PARIS -- Flamboyant fashion designer John Galliano was found guilty Thursday on charges of making anti-Semitic comments against at least three people in a Paris cafe.

The French court gave him a suspended fine of 6,000 euros ($8,415) but he was not sentenced to jail time. The plaintiffs were awarded one symbolic euro each. Aurelien Hamelle, Galliano's lawyer, told CNN he was not surprised by the verdict.

He said the designer was happy it was all over and wants to put the whole episode behind him. Galliano was not present at the trial because he didn't want to face the media, his lawyer added.

The designer could have faced up to six months in jail and a fine of 22,500 euros ($32,410), prosecutors said before the verdict.

Galliano, who was fired by fashion giant Christian Dior in March after a video surfaced showing him praising Nazi dictator Adolf Hitler, testified at the start of the trial in June that drugs were to blame.

Judge Anne-Marie Sauteraud read out a list of the abuse Galliano was accused of hurling at Geraldine Bloch and Philippe Virgitti, including obscenities mixed with remarks about their ethnic backgrounds.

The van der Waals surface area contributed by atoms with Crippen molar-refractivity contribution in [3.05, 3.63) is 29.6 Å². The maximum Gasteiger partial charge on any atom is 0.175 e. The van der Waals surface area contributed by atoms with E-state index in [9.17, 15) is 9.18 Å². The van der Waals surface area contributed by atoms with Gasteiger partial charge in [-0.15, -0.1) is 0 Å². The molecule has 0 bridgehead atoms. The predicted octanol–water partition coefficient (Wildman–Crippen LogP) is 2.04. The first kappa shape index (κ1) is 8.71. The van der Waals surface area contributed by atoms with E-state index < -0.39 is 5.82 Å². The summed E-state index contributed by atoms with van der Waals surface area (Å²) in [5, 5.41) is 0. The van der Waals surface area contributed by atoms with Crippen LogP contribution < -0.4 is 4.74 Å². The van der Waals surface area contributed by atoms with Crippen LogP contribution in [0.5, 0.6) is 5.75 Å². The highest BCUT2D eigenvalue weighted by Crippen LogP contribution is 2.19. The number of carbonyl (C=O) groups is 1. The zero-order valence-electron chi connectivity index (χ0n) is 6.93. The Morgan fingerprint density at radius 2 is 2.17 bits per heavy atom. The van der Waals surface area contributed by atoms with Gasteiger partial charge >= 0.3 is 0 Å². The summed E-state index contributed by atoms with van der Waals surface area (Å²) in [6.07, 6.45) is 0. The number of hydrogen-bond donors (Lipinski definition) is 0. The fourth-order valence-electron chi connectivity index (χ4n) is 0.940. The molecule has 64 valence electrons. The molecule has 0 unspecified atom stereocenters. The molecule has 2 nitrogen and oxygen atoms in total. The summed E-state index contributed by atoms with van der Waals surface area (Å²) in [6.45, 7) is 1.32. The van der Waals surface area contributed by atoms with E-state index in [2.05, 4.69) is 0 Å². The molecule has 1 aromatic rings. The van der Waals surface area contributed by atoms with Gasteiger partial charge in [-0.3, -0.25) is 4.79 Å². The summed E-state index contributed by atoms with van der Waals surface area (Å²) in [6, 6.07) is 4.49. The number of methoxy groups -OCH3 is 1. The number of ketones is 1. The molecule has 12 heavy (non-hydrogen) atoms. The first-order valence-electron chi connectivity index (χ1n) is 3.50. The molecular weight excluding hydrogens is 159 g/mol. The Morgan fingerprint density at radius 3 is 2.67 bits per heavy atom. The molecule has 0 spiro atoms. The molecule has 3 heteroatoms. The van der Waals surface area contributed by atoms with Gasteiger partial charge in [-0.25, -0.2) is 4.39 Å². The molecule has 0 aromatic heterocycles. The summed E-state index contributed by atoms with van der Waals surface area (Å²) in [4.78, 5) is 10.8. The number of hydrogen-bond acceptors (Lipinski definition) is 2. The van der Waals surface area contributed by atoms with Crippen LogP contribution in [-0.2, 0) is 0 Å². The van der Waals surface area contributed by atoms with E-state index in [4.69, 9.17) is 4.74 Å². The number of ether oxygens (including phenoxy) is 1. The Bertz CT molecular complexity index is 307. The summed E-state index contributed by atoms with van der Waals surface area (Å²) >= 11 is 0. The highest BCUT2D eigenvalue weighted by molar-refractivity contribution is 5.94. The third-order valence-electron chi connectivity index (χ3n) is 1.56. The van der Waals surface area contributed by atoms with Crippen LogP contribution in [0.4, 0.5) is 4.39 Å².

"He said 'dirty whore' at least a thousand times," the judge said.

Galliano said on the witness stand that he had no memory of making the comments.

Asked to explain his "lack of memory," he said: "I have an addiction. I am currently undergoing treatment."

Galliano's attorney said before the trial began that the designer "was a sick person, who was suffering from addiction and this is something we are demonstrating through medical evidence, expert reports."

"We must not judge a man who for 30 years has been dedicated to diversity, who has been a loving person for all races, cultures and religions ... based on 40 minutes where he was sick through alcohol and medication," Hamelle said.

Galliano testified that he suffered from an increasing workload and that he had had no time to mourn after the 2007 death of his alter ego at Dior, designer Steven Robinson.